Peterson: That's like the balance between conservatism and liberalism.

Vervaeke: If it fires at self-organizing criticality, it tends to wire as a small world network. And if it wires as a small world network, it tends to fire as self-organizing criticality. So these two things can mutually inform each other.

The self-organizing criticality theory of insight - you have to break out of an inappropriate frame, that's the criticality, and it reorganizes into the better frame. You do that evolution.

Peterson: And ‘better’ would be something like, both efficient and capable of performing a broader range of action. That was like a Piagetian description of what constituted a better theory. A better theory allows you to do everything the previous theory allowed you to do, plus something more, hopefully with a gain of efficiency.

Vervaeke: A good theory is efficient in that sense, but a good theory is also generative. You're always trying to optimize between efficiency and evolvability. You don't just do compression - that's epilepsy. You've just locked the system down and it has no capacity to adaptively refit itself to the world.

I think of this as mapping on to Piaget’s notion of assimilation and accommodation. Assimilation is compression, making everything integrated; accommodation is how you introduce [variety]; and then the calibration is this dynamical, constantly trading between them.

You don't come to any kind of stable thing. You're constantly evolving. You don't find the final theory - you're constantly moving to a theory that grabs more differences and yet brings them into an integration.

[Jordan B. Peterson & John Vervaeke]
‘A Conversation So Intense It Might Transcend Time and Space | John Vervaeke | EP 321, Jordan B. Peterson, YouTube

Related posts:

The Adjacent Possible

The concept of the adjacent possible originates from Stuart Kauffman and his work on biological evolution.

Kauffman was particularly interested in the origins of order and the mechanisms that drive self-organization. His findings are broadly applicable to any complex adaptive system, be it natural like the biosphere, or human-made like cities, the economy, or technology.

Kaufman investigates how the actual expands into the adjacent possible. The actual describes the system under investigation in its current state, with all its components and interconnections. The adjacent possible contains all the elements outside but near that system; those represent the opportunities for the current system to expand by building new connections and turning those elements into system components.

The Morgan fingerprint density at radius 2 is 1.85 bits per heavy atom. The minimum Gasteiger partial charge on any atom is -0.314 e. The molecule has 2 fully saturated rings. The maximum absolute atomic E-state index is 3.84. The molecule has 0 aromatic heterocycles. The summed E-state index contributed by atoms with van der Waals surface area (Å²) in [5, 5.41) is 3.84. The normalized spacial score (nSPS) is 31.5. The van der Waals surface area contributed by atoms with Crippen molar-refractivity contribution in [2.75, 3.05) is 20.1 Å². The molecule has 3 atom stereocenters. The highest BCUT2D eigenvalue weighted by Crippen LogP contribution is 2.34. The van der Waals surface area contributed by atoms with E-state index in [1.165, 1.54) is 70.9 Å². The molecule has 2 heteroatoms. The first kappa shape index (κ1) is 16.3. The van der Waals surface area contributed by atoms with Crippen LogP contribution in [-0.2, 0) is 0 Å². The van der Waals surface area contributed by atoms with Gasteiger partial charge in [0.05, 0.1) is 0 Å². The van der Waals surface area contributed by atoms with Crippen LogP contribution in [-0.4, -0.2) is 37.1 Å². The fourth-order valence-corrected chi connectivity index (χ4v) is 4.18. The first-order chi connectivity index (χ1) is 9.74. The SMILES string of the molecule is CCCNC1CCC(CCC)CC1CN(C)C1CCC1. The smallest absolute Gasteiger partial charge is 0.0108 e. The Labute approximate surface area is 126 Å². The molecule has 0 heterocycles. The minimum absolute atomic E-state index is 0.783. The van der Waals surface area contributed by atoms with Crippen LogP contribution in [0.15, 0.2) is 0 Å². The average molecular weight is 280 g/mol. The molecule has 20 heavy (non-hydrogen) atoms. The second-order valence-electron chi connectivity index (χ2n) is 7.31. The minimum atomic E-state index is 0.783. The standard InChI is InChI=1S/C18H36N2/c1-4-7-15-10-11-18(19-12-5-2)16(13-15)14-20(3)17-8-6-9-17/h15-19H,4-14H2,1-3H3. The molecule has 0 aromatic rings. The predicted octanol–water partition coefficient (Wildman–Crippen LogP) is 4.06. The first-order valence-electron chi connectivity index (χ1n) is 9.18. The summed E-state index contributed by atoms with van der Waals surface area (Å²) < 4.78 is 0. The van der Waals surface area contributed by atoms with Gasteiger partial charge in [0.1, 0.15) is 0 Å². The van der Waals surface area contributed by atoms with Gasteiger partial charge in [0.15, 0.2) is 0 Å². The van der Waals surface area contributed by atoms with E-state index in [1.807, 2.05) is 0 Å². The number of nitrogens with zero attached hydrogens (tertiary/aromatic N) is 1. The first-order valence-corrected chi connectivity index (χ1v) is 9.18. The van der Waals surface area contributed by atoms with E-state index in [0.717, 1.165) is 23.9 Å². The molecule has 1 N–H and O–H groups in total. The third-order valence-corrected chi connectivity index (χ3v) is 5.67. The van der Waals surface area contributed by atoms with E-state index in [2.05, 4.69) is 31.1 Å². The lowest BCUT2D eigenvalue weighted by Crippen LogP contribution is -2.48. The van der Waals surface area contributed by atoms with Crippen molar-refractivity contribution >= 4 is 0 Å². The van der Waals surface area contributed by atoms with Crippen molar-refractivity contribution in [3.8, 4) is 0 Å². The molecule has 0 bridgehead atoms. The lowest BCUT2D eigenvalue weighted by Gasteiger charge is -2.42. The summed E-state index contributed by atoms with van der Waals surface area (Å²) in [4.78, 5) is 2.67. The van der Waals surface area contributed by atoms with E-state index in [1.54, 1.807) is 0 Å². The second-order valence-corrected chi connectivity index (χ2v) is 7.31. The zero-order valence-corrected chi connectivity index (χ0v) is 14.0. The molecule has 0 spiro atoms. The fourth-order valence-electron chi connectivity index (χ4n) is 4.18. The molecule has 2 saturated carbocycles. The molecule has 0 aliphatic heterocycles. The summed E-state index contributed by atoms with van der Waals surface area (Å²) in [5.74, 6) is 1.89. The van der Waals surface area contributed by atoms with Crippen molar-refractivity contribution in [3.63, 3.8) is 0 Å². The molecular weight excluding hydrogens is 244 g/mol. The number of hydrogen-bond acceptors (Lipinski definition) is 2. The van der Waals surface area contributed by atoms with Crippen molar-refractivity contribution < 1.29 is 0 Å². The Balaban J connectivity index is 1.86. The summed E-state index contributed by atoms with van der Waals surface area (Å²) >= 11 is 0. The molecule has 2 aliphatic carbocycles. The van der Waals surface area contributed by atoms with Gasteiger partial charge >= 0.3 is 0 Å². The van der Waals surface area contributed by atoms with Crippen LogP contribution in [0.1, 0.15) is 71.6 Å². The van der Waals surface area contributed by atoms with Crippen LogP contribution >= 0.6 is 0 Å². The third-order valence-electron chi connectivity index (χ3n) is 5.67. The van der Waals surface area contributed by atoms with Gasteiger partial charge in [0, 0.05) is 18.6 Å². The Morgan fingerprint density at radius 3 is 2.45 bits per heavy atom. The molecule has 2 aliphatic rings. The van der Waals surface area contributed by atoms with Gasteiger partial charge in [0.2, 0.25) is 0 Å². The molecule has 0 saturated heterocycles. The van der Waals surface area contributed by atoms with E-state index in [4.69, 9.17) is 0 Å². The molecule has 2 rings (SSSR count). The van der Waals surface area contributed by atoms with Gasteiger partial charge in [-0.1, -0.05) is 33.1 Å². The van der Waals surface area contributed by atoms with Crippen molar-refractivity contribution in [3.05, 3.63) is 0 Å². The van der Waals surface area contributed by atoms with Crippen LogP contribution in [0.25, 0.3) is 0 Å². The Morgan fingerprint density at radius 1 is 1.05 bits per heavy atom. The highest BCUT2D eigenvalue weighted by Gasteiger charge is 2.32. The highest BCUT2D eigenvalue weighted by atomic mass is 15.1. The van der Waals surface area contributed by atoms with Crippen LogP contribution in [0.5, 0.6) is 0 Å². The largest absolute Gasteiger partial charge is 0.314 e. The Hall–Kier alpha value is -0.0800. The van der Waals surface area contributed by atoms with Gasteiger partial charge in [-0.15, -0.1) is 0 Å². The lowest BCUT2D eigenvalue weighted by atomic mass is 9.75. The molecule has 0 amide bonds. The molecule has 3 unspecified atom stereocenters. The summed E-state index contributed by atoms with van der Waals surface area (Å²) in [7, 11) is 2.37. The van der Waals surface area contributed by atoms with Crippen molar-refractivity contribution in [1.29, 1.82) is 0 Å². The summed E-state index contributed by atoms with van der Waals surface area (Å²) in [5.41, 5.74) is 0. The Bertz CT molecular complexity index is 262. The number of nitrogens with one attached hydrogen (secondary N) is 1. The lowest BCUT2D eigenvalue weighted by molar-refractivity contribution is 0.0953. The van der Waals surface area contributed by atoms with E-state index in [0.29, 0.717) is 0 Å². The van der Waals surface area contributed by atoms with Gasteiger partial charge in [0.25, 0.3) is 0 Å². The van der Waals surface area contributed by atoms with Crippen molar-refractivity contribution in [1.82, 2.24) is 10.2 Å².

[...] expanding any realm always requires leaving its current boundaries in order to explore ‘the possibilities out there‘. But rather than chasing the most extreme or distant possibilities, successful exploration focuses on the immediate vicinity of the current boundaries: Expansion can then occur by naturally ingesting nearby possibilities, by a short stretch of the realm’s new boundaries.

Therefore, the adjacent possible is the target of successful exploration and expansion.

Innovation is no exception from that general observation. To expand the realm of what we can do, innovation explores the wellspring of novelty in the adjacent possible. This concept of the adjacent possible could therefore help us frame our evolving understanding of innovation and gain new insights.

[Ulf Ehlert]
'Exploring the adjacent possible – The origin of good ideas'

So how do you change a system which is entrained around perverse behaviour?

And this applies to culture change in organisations as much as it does to wider society change [...] From my anthro-complex perspective the following stages are necessary:

1. Map the current dispositional state of the system.  What are the attractors in play, how stable are they?

2. Within those maps identify what Kauffmann [termed] the adjacent possible, patterns of behaviour adjacent to the present but in a more desirable position.  Radical change is hard and may have unintended consequences, smaller shifts are easier to achieve.

3. If there are no adjacent possibles, or the nature of system is such that the energy cost of escape is too great, then you need to take actions that disrupt or perturb the existing attractor mechanisms to allow the adjacent possible to emerge.  Until that happens change is very difficult.

[Dave Snowden]
'The adjacent possible'

The zone of proximal development, often abbreviated as ZPD [...], is best understood as the zone of the closest, most immediate psychological development of the children that includes a wide range of their emotional, cognitive, and volitional psychological processes. 

In contemporary educational research and practice, though, it is often interpreted as the distance between what a learner can do without help, and what they can do with support from someone with more knowledge or expertise ("more knowledgeable other").

The concept was introduced, but not fully developed, by psychologist Lev Vygotsky during the last three years of his life. Vygotsky argued that a child gets involved in a dialogue with the "more knowledgeable other" such as a peer or an adult and gradually, through social interaction and sense-making, develops the ability to solve problems independently and do certain tasks without help.

Following Vygotsky, some educators believe that the role of education is to give children experiences that are within their zones of proximal development, thereby encouraging and advancing their individual learning such as skills and strategies.

'Zone of proximal development'

"I spent years trying to get my early things published,” Rosch recalls. “Journals would send them back, finding fussy little things wrong with them, and saying, ‘Everyone knows this isn’t true.’”

Why did they balk?

“If something is going to be new, it has to be exactly in the right degree of difference from what’s going on for people to say, ‘That’s interesting,’” she says. “If it’s too new, it isn’t understood.”

[Daniel McNeill & Paul Freiberger]
Fuzzy Logic, p.88